Effects of spiritual coping on quality of life and life satisfaction in women with breast cancer

2.50
Hdl Handle:
http://hdl.handle.net/10755/161756
Type:
Presentation
Title:
Effects of spiritual coping on quality of life and life satisfaction in women with breast cancer
Abstract:
Effects of spiritual coping on quality of life and life satisfaction in women with breast cancer
Conference Sponsor:Midwest Nursing Research Society
Conference Year:2001
Author:Manning, Juanita
P.I. Institution Name:Western Michigan University
Title:Assistant Professor
Contact Address:Bronson School of Nursing, 1903 West Michigan Avenue, Kalamazoo, MI, 49008-5345, USA
Contact Telephone:269.387.8192
The purpose of this cross-sectional descriptive correlational study, which was part of a larger study examining a model of stress and coping in women with breast cancer, was to examine the relationships between spiritual coping strategies and Quality of Life (QOL) and life satisfaction. A convenience sample of 100 subjects was recruited from an Internet website. Data were collected using mailed questionnaires with an 87.3% response rate. The subjects were well educated, mean age was 45.98 years, most had household incomes greater than $50,000, were married or living with a partner, and were Caucasian. Mean time since diagnosis was 10.25 months and 89% had stage I or II breast cancer. Exploratory factor analysis of RCOPE revealed twelve spiritual coping factors, six positive and six negative in nature. Six spiritual coping factors (four negative and two positive) were related to QOL in the expected direction and one negative factor was inversely related to life satisfaction. The findings of this study add to the knowledge base about the coping function of the human spiritual dimension. They also underscore the importance of nursing interventions that support women's utilization of positive spiritual coping strategies to improve QOL and life satisfaction.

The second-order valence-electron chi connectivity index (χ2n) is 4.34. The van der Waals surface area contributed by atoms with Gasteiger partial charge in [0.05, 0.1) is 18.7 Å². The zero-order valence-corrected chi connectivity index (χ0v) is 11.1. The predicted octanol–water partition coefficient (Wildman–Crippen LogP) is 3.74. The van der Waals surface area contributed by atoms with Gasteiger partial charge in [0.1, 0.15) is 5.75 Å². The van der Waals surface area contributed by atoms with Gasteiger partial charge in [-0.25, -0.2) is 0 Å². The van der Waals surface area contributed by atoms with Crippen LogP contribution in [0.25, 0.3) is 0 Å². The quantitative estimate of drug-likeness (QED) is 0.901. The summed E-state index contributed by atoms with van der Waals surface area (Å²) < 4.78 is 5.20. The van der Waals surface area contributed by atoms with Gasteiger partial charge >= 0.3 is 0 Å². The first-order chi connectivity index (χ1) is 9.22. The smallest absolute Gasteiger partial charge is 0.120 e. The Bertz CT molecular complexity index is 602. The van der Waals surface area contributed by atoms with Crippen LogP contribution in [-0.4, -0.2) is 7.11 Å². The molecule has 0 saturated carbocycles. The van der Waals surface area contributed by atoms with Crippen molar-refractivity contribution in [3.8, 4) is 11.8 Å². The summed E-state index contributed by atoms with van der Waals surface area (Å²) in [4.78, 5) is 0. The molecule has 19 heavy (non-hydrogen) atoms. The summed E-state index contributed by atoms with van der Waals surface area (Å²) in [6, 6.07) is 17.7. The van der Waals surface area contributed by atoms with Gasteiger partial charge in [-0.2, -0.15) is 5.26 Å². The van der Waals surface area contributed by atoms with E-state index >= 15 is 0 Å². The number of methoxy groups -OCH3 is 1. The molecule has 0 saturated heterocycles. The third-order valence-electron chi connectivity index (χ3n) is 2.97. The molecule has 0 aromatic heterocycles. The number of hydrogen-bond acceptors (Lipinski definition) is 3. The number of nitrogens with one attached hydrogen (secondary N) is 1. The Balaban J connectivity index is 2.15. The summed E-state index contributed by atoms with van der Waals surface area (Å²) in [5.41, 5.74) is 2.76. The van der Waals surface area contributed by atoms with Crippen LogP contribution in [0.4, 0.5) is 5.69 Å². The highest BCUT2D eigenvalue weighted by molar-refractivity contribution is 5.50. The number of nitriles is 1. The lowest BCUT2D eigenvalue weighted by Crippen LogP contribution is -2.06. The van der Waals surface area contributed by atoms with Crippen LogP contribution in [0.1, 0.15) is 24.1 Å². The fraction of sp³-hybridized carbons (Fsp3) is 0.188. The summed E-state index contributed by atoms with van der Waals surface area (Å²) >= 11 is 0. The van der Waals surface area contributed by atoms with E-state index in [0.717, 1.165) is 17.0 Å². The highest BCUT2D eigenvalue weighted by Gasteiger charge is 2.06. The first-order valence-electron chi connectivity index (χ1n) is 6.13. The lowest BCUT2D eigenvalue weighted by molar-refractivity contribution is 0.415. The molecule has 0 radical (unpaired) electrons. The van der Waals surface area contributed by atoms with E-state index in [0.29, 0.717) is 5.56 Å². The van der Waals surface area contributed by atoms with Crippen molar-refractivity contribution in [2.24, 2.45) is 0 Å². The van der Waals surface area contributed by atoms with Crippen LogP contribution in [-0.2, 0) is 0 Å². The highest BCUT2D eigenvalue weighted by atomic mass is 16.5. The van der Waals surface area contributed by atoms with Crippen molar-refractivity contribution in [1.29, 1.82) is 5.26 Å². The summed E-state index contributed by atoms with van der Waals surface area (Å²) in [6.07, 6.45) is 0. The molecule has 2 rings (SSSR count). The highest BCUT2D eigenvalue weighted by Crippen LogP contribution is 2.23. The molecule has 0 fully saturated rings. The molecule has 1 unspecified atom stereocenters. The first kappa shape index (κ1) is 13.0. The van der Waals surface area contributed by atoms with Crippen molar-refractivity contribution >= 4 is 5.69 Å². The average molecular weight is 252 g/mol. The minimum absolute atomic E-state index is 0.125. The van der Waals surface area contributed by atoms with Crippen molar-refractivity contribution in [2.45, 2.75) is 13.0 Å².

Repository Posting Date:
26-Oct-2011
Date of Publication:
17-Oct-2011
Sponsors:
Midwest Nursing Research Society

Full metadata record

DC FieldValue Language
dc.typePresentationen_GB
dc.titleEffects of spiritual coping on quality of life and life satisfaction in women with breast canceren_GB
dc.identifier.urihttp://hdl.handle.net/10755/161756-
dc.description.abstract<table><tr><td colspan="2" class="item-title">Effects of spiritual coping on quality of life and life satisfaction in women with breast cancer</td></tr><tr class="item-sponsor"><td class="label">Conference Sponsor:</td><td class="value">Midwest Nursing Research Society</td></tr><tr class="item-year"><td class="label">Conference Year:</td><td class="value">2001</td></tr><tr class="item-author"><td class="label">Author:</td><td class="value">Manning, Juanita</td></tr><tr class="item-institute"><td class="label">P.I. Institution Name:</td><td class="value">Western Michigan University</td></tr><tr class="item-author-title"><td class="label">Title:</td><td class="value">Assistant Professor</td></tr><tr class="item-address"><td class="label">Contact Address:</td><td class="value">Bronson School of Nursing, 1903 West Michigan Avenue, Kalamazoo, MI, 49008-5345, USA</td></tr><tr class="item-phone"><td class="label">Contact Telephone:</td><td class="value">269.387.8192</td></tr><tr class="item-email"><td class="label">Email:</td><td class="value">juanita.manning@wmich.edu</td></tr><tr><td colspan="2" class="item-abstract">The purpose of this cross-sectional descriptive correlational study, which was part of a larger study examining a model of stress and coping in women with breast cancer, was to examine the relationships between spiritual coping strategies and Quality of Life (QOL) and life satisfaction. A convenience sample of 100 subjects was recruited from an Internet website. Data were collected using mailed questionnaires with an 87.3% response rate. The subjects were well educated, mean age was 45.98 years, most had household incomes greater than $50,000, were married or living with a partner, and were Caucasian. Mean time since diagnosis was 10.25 months and 89% had stage I or II breast cancer. Exploratory factor analysis of RCOPE revealed twelve spiritual coping factors, six positive and six negative in nature. Six spiritual coping factors (four negative and two positive) were related to QOL in the expected direction and one negative factor was inversely related to life satisfaction. The findings of this study add to the knowledge base about the coping function of the human spiritual dimension. They also underscore the importance of nursing interventions that support women's utilization of positive spiritual coping strategies to improve QOL and life satisfaction.</td></tr></table>en_GB
dc.date.available2011-10-26T23:26:50Z-
dc.date.issued2011-10-17en_GB
dc.date.accessioned2011-10-26T23:26:50Z-
dc.description.sponsorshipMidwest Nursing Research Societyen_GB
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